Crazy Chemist Woman With Chemical Glassware Flask IsolatedMenopause is marked by a plethora of symptoms ranging from hot flashes, weight gain, and memory loss, to depression and anxiety, just to name a few. With probiotics being the new hot topic on the supplement market with its adds promising infinite health benefits, the question arises if they can be beneficial with menopausal symptoms as well. Is there truth to any of those claims? What are probiotics? Would you benefit from consuming them? The last question is one you will have to answer for yourself but after reading this blog you’ll be well-equipped to make an informed decision:

Probiotics:

Probiotics come from the Greek word “pro bios” which means “for life”. The internationally endorsed definition of probiotics is “live microorganisms that, when administered in adequate amounts, confer a health benefit on the host.” The key word here is “live”.

Prebiotics:

Dietary substances that nurture a selected group of microorganisms living in the gut. Example: Polyphenols in chocolate act as prebiotics, enhancing beneficial bacteria that are already in the gut. They favor the growth of beneficial bacteria over that of harmful ones. (1)

Synbiotics:

Appropriate combinations of prebiotics and probiotics.

Antibiotics:

A substance that inhibits the growth of or destroys microorganisms.

Psychobiotics:

Probiotics that have a specific health benefit in regards to mental health. This is not a scientific term but rather a term coined by a scientist that was researching the mental health benefits of probiotics. (2) It’s very catchy so I thought I’d share 🙂

There are over 100 trillion bacteria, most of them in the intestines. These bacteria are our own intestinal medicine cabinet, which is capable of protecting us from damaging organisms.

They produce neurotransmitters that relay messages from the intestines to the brain via the vagus nerve, which causes the body to react in many different ways:

Gut bacteria work in the body through different modes of action supporting essential functions:

  • Digestion
  • Immunity
  • Metabolism
  • Mental Health
  • Nervous system

and helping with a variety of diseases. A few are mentioned below:

  • Lactose intolerance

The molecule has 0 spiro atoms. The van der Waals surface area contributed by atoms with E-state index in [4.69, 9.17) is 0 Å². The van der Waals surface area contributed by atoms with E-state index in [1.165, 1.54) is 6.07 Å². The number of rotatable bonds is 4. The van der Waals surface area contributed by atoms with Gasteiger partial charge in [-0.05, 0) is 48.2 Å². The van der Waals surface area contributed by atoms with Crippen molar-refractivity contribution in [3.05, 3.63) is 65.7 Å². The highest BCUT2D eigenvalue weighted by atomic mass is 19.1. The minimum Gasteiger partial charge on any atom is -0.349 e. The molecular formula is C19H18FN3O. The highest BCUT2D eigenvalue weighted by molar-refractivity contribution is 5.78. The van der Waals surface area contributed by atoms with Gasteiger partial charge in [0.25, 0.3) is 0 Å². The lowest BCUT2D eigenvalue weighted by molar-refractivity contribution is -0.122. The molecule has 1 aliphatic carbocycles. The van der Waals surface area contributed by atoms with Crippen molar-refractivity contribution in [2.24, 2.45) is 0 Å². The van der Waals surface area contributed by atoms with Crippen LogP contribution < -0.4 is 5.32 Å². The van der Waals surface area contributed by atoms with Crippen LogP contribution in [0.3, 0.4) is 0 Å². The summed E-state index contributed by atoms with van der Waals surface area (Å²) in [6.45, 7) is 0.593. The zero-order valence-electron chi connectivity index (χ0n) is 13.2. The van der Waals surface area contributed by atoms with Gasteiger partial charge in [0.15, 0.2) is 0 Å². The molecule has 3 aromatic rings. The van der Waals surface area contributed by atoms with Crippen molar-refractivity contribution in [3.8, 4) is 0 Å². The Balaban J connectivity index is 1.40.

• Stress
  • Hypertension
  • Cholesterol reduction
  • Irritable bowel syndrome
  • Crohn’s disease

A lot of the now marketed probiotics don’t have any benefits as they don’t make it passed the stomach acid. There are however, some that have great benefits:

Warning: No legal definition of probiotics currently exists, which allows companies to label their products “probiotic” even if they don’t meet the scientific definition of the term. No probiotic has of yet been approved for therapeutic purposes by the FDA. So when purchasing probiotic supplements, do your research. As with any other nutrient, always try to get as much in your daily fresh food (yogurt, kefir, fermented foods, sauerkraut, kimchi) instead of supplementing with pills or powders.

Due to their specific benefit, some of the strains of bacteria that may be beneficial for menopausal symptoms are listed below:

Combination of Lactobacillus helveticus & Bifidobacterium longum 

    • Reduced cortisol and inflammation
    • Cortisol is a big player in menopausal belly fat
    • Inflammation is a big player in musculoskeletal pain

Lactobacillus and Bifodobacterium

  • Secrete GABA, a neurotransmitter, who’s deficiency has been linked to depression. Polyphenols in dark chocolate act as prebiotics increasing both bacterial families

Lactobacillus rhamnosus

  • Reduces anxiety and depression by increasing GABA receptors in the brain

Bifidobacterium 

  • Alters levels of serotonin (similar to Prozac)

Lactobacillus reuteri 

  • Improves mood, appearance, and general health by increasing levels of the feel-good-hormone oxytocin

Lactobacillus acidophilus 

    • Influences canabinoid receptors, which are critical to regulating pain

B. infantis, L. reuteri 

    • Decrease inflammation

Active agents in yogurt 

    • Reduce anxiety and fear

Note: I was not able to find any specific studies that evaluated the benefit of probiotics for menopausal symptoms. This article, although based on information from peer-reviewed sources, is my own opinion on the possible benefits that probiotics can have on menopausal symptoms. It is intended to provide you with information but should not be taken as medical advice. Each situation is different. Contact your health care provider if you have other health conditions and are interested in exploring probiotics, as there may be interactions with medications that were not explored in this article.

Stay happy & healthy – Dr. Maria

References:

(1) Jain, D. & Chaudhary, H.S. (2014). Clinical significance of probiotics in human. International Journal of Nutrition, Pharmacology, Neurological Diseases, 4(1), 11-22.

(2) Davidson, J. (2014). The Psychobiotic Revolution. Psychology Today March/April, 40-41.

(3) Sanders, M.E. (2008). Probiotics: Definition, Sources, Selection, and Uses. Clinical Infectious Diseases, 46:S58-61.